A Chinese woman was arrested Tuesday evening at Pochentong Airport for attempting to bring 40 Chinese passports into Cambodia, senior Immigration Police and Customs officials said.
The suspect—identified as Ren Hongli, a 33-year-old Chinese national by Customs and Excise Department Chief Pen Siman and Immigration Police Chief Prok Saroeun—was stopped after arriving on a Dragon Air flight from Hong Kong.
“She carried the passports from Guangzhou for a travel company based in Phnom Penh….We think that someone was waiting to receive the passports at the airport but when we arrested her they escaped,” Prok Saroeun said Thursday.
He maintained that the people named on the passports were already in Cambodia illegally. “This may have been an attempt to get valid travel documents to them,” said Prok Saroeun.
It is unclear if the Ren Hongli has links to the 28 illegal Chinese immigrants currently being detained at the Immigration Police headquarters or to the more than 200 that were arrested in August and deported secretly last week. Police officials said those recently detained came to Cambodia in hopes of reaching Western nations.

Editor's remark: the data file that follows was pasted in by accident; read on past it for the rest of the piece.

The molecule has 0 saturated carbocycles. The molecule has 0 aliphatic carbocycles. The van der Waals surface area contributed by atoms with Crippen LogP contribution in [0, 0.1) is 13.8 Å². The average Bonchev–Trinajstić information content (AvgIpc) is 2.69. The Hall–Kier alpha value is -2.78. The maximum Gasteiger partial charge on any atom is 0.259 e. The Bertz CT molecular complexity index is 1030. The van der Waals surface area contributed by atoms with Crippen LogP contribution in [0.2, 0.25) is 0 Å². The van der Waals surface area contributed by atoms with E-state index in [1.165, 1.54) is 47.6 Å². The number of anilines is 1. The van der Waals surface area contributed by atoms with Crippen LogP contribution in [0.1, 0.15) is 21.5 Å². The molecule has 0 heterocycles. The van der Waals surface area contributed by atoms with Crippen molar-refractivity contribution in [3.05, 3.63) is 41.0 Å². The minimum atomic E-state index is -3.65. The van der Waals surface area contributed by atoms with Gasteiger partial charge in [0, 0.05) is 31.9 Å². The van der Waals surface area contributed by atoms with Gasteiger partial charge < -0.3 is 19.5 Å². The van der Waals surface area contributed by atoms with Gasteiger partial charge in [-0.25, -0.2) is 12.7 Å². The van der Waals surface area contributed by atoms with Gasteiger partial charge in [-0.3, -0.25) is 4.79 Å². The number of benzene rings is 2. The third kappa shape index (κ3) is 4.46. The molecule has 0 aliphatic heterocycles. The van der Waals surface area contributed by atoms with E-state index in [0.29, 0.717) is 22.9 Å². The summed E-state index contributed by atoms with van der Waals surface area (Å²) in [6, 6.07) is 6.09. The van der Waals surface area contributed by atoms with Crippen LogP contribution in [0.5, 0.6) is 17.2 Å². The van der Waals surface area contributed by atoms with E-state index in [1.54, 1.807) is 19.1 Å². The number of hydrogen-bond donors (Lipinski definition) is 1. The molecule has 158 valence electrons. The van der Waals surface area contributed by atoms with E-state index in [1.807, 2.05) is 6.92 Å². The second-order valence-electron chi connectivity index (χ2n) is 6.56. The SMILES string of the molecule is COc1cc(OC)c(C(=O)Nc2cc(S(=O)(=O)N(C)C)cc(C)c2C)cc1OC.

First Deputy Governor of Phnom Penh Chea Sophara has alleged that powerful National Police officials are making thousands of dollars monthly for personal gain by facilitating the cross border movements.
Ren Hongli has not disclosed the name of the travel company she carried the passports for, Prok Saroeun said. She is currently in detention at Immigration Police headquarters and has not yet been charged, he said.
Pen Siman said all 40 passports bore visas for Cambodia, Thailand and Malaysia. “The 40 passports were already stamped with entrance visas for Cambodia and also transit visas for Malaysia and Thailand,” Pen Siman said.
The Cambodian visas on the 40 passports were issued at the Cambodian consulate in Guangzhou province in southern China, Pen Siman said, adding they are business and tourist visas, valid from Sept 23 to Dec 23.
Prok Saroeun, who is storing the passports, said he was unsure if the visas for Thailand and Malaysia were for transit or entrance.
Ministry of Foreign Affairs Spokesman Chum Sunary said the ministry had not been informed of the confiscation of the 40 passports containing Cambodian visas, which were apparently issued at the Cambodian consulate in Guangzhou.
A diplomat with the Thai Embassy said his mission would need to contact the immigration department in Bangkok to verify the authenticity of the visas.
A Malaysian diplomat said his embassy had not been contacted by Cambodian authorities.